Nazi fortress becomes tourist attraction
Long considered an ugly Nazi relic, a half-destroyed concrete fortress in Berlin has become an unlikely addition to the German capital's tourist map.
Since April regular guided tours have taken curious visitors into the vast World War II structure to see the turret interiors and the effect of two failed attempts to blow it up after the war.
It is a part of a growing trend in Germany to show a broader view of the war and include German suffering after years of sole attention to the evils of the Nazis.
Visitors can also marvel at technology well advanced for its time. The gun steering, for example, was fully automated. A radar tower 300 yards away tracked enemy aircraft and fed signals along cables still visible clinging to the walls.
The fortress is one of six that Adolf Hitler ordered to be built in the German capital to defend it from air attack. His command in September 1940 came just days after Berlin came under a three-hour barrage from Allied planes.
Hitler himself sketched the form the defenses should take with 120-foot-high turrets and guns at each corner.
Financial constraints eventually limited the number to three fortresses, completed by April 1942, although two further structures were built in Hamburg and Vienna.
Each complex could hold around 15,000 civilians and their 8 foot-6-inch walls were deemed impenetrable.
The post-war Allied occupiers in Berlin decided to destroy most military structures. The British and Russians managed to bring down two of the complexes after several failed attempts.
However, the French were unable to destroy the fortress in their northern Berlin sector, leaving two towers and 1.6 million cubic yards of debris. The latter was partly landscaped, but the remaining structure has been largely untouched for 50 years.
The Berlin Underworlds Association already runs tours of nearby wartime and Cold War shelters, but preparing the half-demolished air defense fortress for visitors was a task of a different order. It took thousands of hours of volunteer labor to ready the building for show.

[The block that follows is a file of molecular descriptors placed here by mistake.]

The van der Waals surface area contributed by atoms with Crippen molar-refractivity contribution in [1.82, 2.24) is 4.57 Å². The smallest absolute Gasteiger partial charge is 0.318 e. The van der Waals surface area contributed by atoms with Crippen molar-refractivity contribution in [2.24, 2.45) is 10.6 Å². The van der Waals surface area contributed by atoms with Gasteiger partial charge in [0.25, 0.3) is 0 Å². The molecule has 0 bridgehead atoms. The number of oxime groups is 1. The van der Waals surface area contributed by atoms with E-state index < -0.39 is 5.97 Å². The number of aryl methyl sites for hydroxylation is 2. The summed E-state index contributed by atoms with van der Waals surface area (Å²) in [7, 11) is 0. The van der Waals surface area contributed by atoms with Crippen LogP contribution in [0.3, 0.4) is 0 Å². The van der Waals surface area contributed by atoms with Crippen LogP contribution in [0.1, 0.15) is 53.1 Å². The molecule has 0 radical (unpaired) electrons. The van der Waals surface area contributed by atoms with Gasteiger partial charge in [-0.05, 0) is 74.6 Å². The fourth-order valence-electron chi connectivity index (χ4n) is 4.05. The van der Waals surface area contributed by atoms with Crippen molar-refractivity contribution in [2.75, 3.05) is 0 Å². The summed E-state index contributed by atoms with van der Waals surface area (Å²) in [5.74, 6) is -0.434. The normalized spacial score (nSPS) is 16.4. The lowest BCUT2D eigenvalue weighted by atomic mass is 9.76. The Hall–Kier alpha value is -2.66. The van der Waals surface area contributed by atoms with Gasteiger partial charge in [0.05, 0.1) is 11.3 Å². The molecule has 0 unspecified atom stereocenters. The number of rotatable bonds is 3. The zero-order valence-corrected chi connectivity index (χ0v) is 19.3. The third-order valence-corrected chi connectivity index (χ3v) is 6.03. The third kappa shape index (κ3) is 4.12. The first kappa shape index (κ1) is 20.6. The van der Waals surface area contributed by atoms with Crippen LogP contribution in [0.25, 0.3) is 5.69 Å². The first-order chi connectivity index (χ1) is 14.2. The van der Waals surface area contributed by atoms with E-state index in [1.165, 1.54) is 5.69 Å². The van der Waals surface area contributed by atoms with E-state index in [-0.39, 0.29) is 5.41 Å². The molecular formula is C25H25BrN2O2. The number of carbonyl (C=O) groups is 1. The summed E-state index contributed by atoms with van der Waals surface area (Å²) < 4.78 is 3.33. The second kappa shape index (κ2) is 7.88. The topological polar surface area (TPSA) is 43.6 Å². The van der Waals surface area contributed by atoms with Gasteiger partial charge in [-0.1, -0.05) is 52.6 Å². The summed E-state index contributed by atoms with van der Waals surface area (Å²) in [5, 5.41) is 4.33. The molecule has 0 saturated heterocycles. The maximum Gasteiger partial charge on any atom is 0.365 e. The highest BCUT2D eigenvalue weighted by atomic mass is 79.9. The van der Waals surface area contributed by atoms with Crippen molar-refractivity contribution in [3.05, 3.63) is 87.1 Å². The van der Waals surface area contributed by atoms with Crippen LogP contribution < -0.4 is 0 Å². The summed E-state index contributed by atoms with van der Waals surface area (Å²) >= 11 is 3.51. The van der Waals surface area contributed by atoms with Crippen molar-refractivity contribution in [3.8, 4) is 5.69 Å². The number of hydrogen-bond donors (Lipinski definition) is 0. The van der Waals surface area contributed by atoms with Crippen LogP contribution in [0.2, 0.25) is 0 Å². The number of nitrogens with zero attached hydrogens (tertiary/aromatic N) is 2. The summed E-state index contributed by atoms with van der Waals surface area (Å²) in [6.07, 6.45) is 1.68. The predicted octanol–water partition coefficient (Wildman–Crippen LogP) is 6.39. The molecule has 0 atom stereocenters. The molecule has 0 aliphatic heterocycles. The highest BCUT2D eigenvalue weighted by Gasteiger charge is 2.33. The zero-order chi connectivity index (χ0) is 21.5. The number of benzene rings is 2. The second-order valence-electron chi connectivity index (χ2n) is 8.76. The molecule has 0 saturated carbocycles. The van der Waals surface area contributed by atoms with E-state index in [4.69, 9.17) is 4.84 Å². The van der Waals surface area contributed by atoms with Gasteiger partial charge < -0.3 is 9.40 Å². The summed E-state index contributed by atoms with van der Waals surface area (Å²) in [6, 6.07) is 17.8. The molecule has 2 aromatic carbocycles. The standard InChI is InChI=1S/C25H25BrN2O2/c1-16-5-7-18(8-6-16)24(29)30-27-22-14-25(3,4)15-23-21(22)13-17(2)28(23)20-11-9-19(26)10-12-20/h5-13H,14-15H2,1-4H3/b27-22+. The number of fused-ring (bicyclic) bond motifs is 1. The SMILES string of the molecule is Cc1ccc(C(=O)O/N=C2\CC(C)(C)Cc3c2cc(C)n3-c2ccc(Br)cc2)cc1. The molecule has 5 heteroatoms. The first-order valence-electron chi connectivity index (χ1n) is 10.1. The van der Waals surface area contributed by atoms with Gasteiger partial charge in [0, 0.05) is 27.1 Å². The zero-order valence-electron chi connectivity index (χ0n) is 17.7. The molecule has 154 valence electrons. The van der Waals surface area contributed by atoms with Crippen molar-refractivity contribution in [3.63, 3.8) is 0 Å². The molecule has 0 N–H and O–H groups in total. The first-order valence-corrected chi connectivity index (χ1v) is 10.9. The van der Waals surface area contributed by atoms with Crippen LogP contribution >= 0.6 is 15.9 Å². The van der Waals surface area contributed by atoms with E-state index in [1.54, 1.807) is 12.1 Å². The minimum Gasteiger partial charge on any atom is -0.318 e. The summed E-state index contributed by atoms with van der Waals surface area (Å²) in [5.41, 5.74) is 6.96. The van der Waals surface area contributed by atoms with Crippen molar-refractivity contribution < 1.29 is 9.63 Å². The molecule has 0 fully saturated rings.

The bunkers may not be so well visited as the glass dome on the Reichstag, Germany's parliament building, but interest is growing. Last year 25,000 visited the site compared to 8,000 in 2001.
But the new tourist venture has not been welcomed in some quarters. Dietmar Arnold, chairman of the Underworlds Association, says Berlin council rejected the group's application to join other museums in a cross-city cultural event in 2001.
"Maybe it's not politically correct. They think it's all Nazi stuff here and that we're a group of Nazis in disguise," he said.
The group's tours of defenses and shelters touch on a growing debate over whether it is justifiable to speak of German victims of World War II, although the tours are largely factual and the group does not contest Germany's role as the aggressor.
"We're not trying to deny Auschwitz happened. But there's little information about these things and we're just trying to shed some light," Arnold said.
A number of Germans now insist the Allied bombing campaign was a war crime, once a view deemed dangerously nationalistic.
The taboo was shattered last year with a book, "The Fire - Germany and the Bombardment 1940-1945," by historian Joerg Friedrich, which condemns the attacks, although British historians have said the account is one-sided.
Opposition politicians have also called for a national memorial day for the 635,000 civilians killed in bombing raids.
Arnold believes the British in particular would have been more effective had they targeted Berlin's three main power stations, which were relatively unscathed, instead of civilians.
"It was very inefficient. The aim was to destroy the morale by burning the city, but it actually reinforced support for the Nazis," Arnold said.